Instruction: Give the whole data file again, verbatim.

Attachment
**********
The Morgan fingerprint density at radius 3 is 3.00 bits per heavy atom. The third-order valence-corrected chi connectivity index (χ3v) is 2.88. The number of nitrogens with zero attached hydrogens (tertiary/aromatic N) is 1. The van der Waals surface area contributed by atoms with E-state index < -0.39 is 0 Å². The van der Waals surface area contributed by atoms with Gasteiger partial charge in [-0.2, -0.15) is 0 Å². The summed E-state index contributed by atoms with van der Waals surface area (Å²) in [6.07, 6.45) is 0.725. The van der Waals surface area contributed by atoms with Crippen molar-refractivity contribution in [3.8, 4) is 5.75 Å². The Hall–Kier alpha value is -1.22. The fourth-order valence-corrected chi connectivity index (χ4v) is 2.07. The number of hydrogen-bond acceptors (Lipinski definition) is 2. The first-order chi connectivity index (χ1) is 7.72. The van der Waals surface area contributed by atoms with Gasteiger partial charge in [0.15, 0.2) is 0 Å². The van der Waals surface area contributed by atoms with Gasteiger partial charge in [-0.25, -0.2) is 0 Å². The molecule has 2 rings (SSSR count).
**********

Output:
The Morgan fingerprint density at radius 3 is 3.00 bits per heavy atom. The third-order valence-corrected chi connectivity index (χ3v) is 2.88. The number of nitrogens with zero attached hydrogens (tertiary/aromatic N) is 1. The van der Waals surface area contributed by atoms with E-state index < -0.39 is 0 Å². The van der Waals surface area contributed by atoms with Gasteiger partial charge in [-0.2, -0.15) is 0 Å². The summed E-state index contributed by atoms with van der Waals surface area (Å²) in [6.07, 6.45) is 0.725. The van der Waals surface area contributed by atoms with Crippen molar-refractivity contribution in [3.8, 4) is 5.75 Å². The Hall–Kier alpha value is -1.22. The fourth-order valence-corrected chi connectivity index (χ4v) is 2.07. The number of hydrogen-bond acceptors (Lipinski definition) is 2. The first-order chi connectivity index (χ1) is 7.72. The van der Waals surface area contributed by atoms with Gasteiger partial charge in [0.15, 0.2) is 0 Å². The van der Waals surface area contributed by atoms with Gasteiger partial charge in [-0.25, -0.2) is 0 Å². The molecule has 2 rings (SSSR count).